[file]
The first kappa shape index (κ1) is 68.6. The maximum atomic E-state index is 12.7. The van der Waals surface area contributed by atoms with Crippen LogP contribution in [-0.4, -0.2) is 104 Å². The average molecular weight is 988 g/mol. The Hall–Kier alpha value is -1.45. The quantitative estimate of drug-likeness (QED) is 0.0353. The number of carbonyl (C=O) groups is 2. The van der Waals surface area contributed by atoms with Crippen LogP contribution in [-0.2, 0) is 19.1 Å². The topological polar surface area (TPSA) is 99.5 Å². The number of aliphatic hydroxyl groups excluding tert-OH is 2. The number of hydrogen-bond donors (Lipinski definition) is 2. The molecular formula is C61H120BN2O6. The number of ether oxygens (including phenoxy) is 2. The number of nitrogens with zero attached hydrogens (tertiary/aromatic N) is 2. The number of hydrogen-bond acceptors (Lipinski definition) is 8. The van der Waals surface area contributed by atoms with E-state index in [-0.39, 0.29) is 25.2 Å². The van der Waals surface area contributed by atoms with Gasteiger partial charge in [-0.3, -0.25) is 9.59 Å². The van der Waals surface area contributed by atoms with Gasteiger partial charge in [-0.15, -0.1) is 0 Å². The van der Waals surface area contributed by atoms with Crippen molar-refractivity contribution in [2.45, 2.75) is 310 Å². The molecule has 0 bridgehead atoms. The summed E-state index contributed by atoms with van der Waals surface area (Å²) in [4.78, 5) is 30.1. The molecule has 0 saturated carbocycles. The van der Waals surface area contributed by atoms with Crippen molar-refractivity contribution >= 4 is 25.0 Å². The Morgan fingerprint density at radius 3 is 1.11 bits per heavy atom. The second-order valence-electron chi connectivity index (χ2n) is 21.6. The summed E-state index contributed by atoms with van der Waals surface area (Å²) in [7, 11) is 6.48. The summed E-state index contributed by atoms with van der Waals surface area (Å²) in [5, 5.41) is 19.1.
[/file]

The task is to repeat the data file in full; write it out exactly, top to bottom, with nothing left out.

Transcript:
The first kappa shape index (κ1) is 68.6. The maximum atomic E-state index is 12.7. The van der Waals surface area contributed by atoms with Crippen LogP contribution in [-0.4, -0.2) is 104 Å². The average molecular weight is 988 g/mol. The Hall–Kier alpha value is -1.45. The quantitative estimate of drug-likeness (QED) is 0.0353. The number of carbonyl (C=O) groups is 2. The van der Waals surface area contributed by atoms with Crippen LogP contribution in [-0.2, 0) is 19.1 Å². The topological polar surface area (TPSA) is 99.5 Å². The number of aliphatic hydroxyl groups excluding tert-OH is 2. The number of hydrogen-bond donors (Lipinski definition) is 2. The molecular formula is C61H120BN2O6. The number of ether oxygens (including phenoxy) is 2. The number of nitrogens with zero attached hydrogens (tertiary/aromatic N) is 2. The number of hydrogen-bond acceptors (Lipinski definition) is 8. The van der Waals surface area contributed by atoms with E-state index in [-0.39, 0.29) is 25.2 Å². The van der Waals surface area contributed by atoms with Gasteiger partial charge in [-0.3, -0.25) is 9.59 Å². The van der Waals surface area contributed by atoms with Gasteiger partial charge in [-0.15, -0.1) is 0 Å². The van der Waals surface area contributed by atoms with Crippen molar-refractivity contribution in [2.45, 2.75) is 310 Å². The molecule has 0 bridgehead atoms. The summed E-state index contributed by atoms with van der Waals surface area (Å²) in [4.78, 5) is 30.1. The molecule has 0 saturated carbocycles. The van der Waals surface area contributed by atoms with Crippen molar-refractivity contribution >= 4 is 25.0 Å². The Morgan fingerprint density at radius 3 is 1.11 bits per heavy atom. The second-order valence-electron chi connectivity index (χ2n) is 21.6. The summed E-state index contributed by atoms with van der Waals surface area (Å²) in [7, 11) is 6.48. The summed E-state index contributed by atoms with van der Waals surface area (Å²) in [5, 5.41) is 19.1.